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The Right to Confront Your Accuser is Under Attack

By Andrew Mishlove on October 15, 2012


One of the recent trends in law is the strengthening of a fundamental constitutional right: the right to confront your accuser. That's right, I said strengthening. While many constitutional rights have been watered down and weakened in the last two decades, the right to confront your accuser has been resurrected from the dead. It is now, however, again under attack in Wisconsin. This is a little technical, so let me explain.

The Sixth Amendment to the United States Constitution states:

In all criminal prosecutions, the accused shall enjoy the right to a speedy and public trial, by an impartial jury of the State and district wherein the crime shall have been committed, which district shall have been previously ascertained by law, and to be informed of the nature and cause of the accusation; to be confronted with the witnesses against him; to have compulsory process for obtaining witnesses in his favor, and to have the Assistance of Counsel for his defense.

The key phrase is "to be confronted with the witnesses against him." This was in response to the worst abuses of the English system, where persons might be convicted on the basis of affidavits. For many years, the right of confrontation was seen as just a re-phrasing of the hearsay rule: that is, that an out-of-court statement, offered for the truth of the matter asserted, was inadmissible. That point of view was expressed in the US Supreme Court case, Ohio v. Roberts. The problem is that the definition of "hearsay" is quite narrow and there are many there are exceptions to the hearsay rule.

All of that changed with the Supreme Court decision on Crawford v. Washington, where the Supreme overruled Ohio v. Roberts. They held that the fundamental constitutional right to confrontation is not simply another way of stating the hearsay rule. Testimony has to be offered in court, in person, even if a hearsay exception applies or if it is not, strictly speaking, hearsay. The issue is not whether it is hearsay but whether not is "testimonial."

In the drunk driving realm, there are several important cases. In Massachusetts v. Melendez-Diaz, Bullcoming v. New Mexico and Williams v. Illinois, the US Supreme Court strengthened the right to confront the laboratory analyst who actually performs a forensic test. So, a report or affidavit from the analyst is not sufficient. Also, a substitute analyst cannot be brought in to testify as to the first analyst's report. A defendant has the right to confront the actual analyst who did the test.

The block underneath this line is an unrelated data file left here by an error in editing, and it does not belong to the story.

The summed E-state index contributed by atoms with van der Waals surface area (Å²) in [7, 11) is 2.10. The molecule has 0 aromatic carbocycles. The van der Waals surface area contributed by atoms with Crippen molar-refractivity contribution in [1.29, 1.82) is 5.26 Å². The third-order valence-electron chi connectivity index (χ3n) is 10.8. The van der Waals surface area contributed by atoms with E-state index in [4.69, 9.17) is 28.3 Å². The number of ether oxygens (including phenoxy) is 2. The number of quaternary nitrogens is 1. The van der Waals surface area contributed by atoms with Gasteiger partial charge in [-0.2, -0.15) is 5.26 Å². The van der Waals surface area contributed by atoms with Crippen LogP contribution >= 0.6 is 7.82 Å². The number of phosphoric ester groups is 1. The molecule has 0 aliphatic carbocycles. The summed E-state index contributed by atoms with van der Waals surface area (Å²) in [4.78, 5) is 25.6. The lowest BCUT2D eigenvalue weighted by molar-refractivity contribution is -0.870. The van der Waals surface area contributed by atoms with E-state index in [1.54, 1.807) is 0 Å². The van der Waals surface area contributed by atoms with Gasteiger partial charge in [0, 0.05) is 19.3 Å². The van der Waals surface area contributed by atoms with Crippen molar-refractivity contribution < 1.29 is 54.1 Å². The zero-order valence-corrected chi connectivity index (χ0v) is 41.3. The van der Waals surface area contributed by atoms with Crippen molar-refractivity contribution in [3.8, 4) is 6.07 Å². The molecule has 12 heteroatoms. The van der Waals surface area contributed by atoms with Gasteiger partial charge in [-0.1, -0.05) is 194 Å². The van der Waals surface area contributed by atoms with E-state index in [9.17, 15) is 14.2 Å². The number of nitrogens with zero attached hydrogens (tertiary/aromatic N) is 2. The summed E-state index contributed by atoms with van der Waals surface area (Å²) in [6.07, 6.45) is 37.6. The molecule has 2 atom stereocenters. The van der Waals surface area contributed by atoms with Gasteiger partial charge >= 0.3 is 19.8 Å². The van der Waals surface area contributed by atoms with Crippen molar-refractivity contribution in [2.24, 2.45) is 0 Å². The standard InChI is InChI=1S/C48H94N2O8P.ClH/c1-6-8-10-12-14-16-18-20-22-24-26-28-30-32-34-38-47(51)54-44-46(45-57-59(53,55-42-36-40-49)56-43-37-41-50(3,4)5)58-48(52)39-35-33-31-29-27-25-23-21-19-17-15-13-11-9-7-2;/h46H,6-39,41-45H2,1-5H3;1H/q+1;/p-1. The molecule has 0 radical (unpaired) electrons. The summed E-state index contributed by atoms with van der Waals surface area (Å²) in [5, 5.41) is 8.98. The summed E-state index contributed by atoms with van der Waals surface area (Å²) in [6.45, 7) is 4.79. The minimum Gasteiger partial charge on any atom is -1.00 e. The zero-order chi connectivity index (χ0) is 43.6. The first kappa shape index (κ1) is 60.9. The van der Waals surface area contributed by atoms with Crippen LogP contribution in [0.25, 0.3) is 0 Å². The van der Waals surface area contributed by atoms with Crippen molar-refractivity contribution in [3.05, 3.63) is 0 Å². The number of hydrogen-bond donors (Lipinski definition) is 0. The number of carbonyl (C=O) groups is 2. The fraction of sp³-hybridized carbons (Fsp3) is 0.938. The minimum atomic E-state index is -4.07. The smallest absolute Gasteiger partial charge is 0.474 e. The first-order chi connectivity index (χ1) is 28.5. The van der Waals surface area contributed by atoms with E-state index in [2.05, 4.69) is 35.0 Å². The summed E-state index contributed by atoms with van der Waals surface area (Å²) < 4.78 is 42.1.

This is critical because blood analyses are very subject to human error. In some circumstances there has even been deliberate cheating. In Massachusetts, police chemist Annie Dookhan has been arrested and charged with falsifying many lab reports. The same thing has happened elsewhere. There is even a slang term for it: "drylabbing."

In two Wisconsin cases, however, that fundamental right is under attack. In State v. Deadwiller, the court of appeals allowed a substitute government analyst to testify about the DNA test results of done by a private lab, Cellmark. The fact that the lab was private and that the results were turned over to a government agency seemed to be the court's rationale. In my opinion, the reasoning was obscure. The matter is now pending before the Wisconsin Supreme Court.

There is another important pending case: State v. Michael Griep. I represented Michael at trial. The University of Wisconsin Law School Innocence project has become involved in the case. The lab analyst did not come to court to testify. Instead, the state called a substitute analyst. The original analyst's report was not offered into evidence. Rather, the state had the substitute witness testify that he had reviewed the laboratory records and formed an independent opinion as to the blood analysis result. Of course, that is no more than legal sleight of hand. It uses a hearsay rule exception to avoid the right to confront your accuser. It completely ignores the development of the confrontation clause over the last ten years. This matter is pending before the court of appeals and will, doubtless, wind up in the Wisconsin Supreme Court.

I would not be surprised if one or both of these cases ends up in the United States Supreme Court. Stay tuned.

If you are suffering hardship because of a drunk driving arrest contact Attorney Mishlove, one of America's top-rated DUI OWI defense lawyers.

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